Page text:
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Staying Ahead of Seasonal Setbacks

By Dr. Andi McDaniel and Dr. Crystal Shelton

Every Season can bring unique challenges. Summer, especially in warmer regions, can chase you indoors too often, for too long, maybe with a house full of bored kids and a newly disrupted schedule. All of your ambitious travel plans, crammed into a schedule that alienates the fewest possible people, can leave people exhausted and fawning over travel photos that you literally can’t recall taking because of the whirlwind of activity. Fall you might be back to school with a new schedule, or sending kids back to school, or prepping your annual budgets, BoD reports, trying to manage a new sports schedule and have absolutely no way to reasonably prepare for whatever clothes you might need from one day to the next. Spring? Hay fever. Or trying to figure out what to do with all the early CSA and farmers market hauls that are mostly lettuce.


But winter is unique.



Along with every Northern Hemisphere mammal, humans are biologically programmed to conserve energy once the darkness begins coming earlier and lingering longer. If we were bears in caves, this might be an amazing time. Eat a ton then sleep for ages? Sign me up. But it can feel kind of awful when, instead of hibernating, you are waking up in the dark, and your neurotransmitters are not relaying your energy and vitality producing hormones quite as robustly. Its colder, sometimes icy, and maybe it is harder to make plans with friends and family. People end up getting more isolated during winter, the darkness driving down motivation and energy. And don’t forget the mixed magic of the holidays that can produce so many overwhelming feelings of anxiety, sadness, frustration even on the best of them.


This experience is common enough that it has become an established clinical diagnosis: Seasonal Affective Disorder. As a subtype of depression, Seasonal Affective Disorder can greatly benefit from any evidence-based depression treatment, such as CBT, or Cognitive Behavioral Therapy. But before you even get to thinking about whether you need to talk to someone, there are a few steps you can take to get yourself ready for the winter-blues.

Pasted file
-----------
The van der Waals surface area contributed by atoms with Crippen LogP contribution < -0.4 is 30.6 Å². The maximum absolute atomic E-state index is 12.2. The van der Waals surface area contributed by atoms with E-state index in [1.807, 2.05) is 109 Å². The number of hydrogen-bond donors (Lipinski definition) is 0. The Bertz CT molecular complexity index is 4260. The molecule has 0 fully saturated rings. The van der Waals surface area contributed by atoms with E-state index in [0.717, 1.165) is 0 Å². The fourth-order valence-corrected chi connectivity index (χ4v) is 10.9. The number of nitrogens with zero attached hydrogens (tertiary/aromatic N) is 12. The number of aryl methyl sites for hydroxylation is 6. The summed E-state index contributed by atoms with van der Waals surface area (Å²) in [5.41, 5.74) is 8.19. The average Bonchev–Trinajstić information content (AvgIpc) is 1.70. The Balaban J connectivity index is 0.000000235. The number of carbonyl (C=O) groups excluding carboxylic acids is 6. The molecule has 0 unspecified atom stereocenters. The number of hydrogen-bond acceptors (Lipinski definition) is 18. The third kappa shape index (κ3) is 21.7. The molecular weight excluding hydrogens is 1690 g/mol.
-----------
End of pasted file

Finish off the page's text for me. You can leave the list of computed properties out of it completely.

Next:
Now is the perfect time to start pregaming winter, before you get weighed down and your motivation drops. Ask yourself a couple of questions to get started:


· Where are the biggest risks for me, personally, in winter?

· What kind of things have been the most difficult to deal with historically?

· What kind of adjustments might seem really difficult, but also might make a difference?

If you are feeling fatigue, depression, and withdrawn on most days and cannot get yourself motivated, then its time to talk to a doctor or therapist. Also, individuals diagnosed with bipolar disorder are at increased risk for Seasonal Affective Disorder. If you are diagnosed with bipolar disorder and you experience SAD symptoms, be certain to discuss your symptoms immediately with your treatment provider.

  1. Light Therapy - The absence of light is a main contributor to people developing depressive feelings during the Fall and Winter months. Light Therapy is a targeted strategy for ensuring that you receive an appropriate amount of sunlight during these months. You can purposefully take walks during daylight hours (perhaps during your lunch break at work), take your morning coffee on the porch or balcony for a brisk but sunny wake-up routine, walk your dog (if you have one) during daylight hours, or even can specialized lighting therapy lamps for your home.

  2. Vitamin D – Lower sunlight can also mean lower vitamin D. If you are fatigued, consider checking your vitamin D levels, or making sure you are taking a quality supplement in conjunction with your medical provider.

  3. Healthy Diet – Strive to maintain a healthy diet during the Fall and Winter months (outside of those holiday parties) to support your physical and mental health. Particularly monitor your intake of sugars and unhealthy fats. While indulging in comfort foods is normal, be sure to moderate your intake of these foods.

  4. Aerobic Exercise – While it can be difficult to get yourself going when it is cold or when you feel depressed, exercise can help to support your physical health and to improve your mood through the release of endorphins.

  5. Medications – If you speak to a doctor and it is determined that your symptoms are severe and adversely impactful to your daily life, then your doctor may prescribe medications to assist in the management of your symptoms. If prescribed medications, be certain to use medications as directed by your treatment provider and discuss any adverse side effects with that provider immediately.

  6. Counseling – A skilled counselor can help you develop a tailored plan for treating your SAD symptoms that goes beyond the tips in this blog. If not certain what type of therapy to seek out, we recommend seeking a therapist trained in cognitive-behavioral therapy (CBT), as CBT has been shown to be effective with treating SAD.


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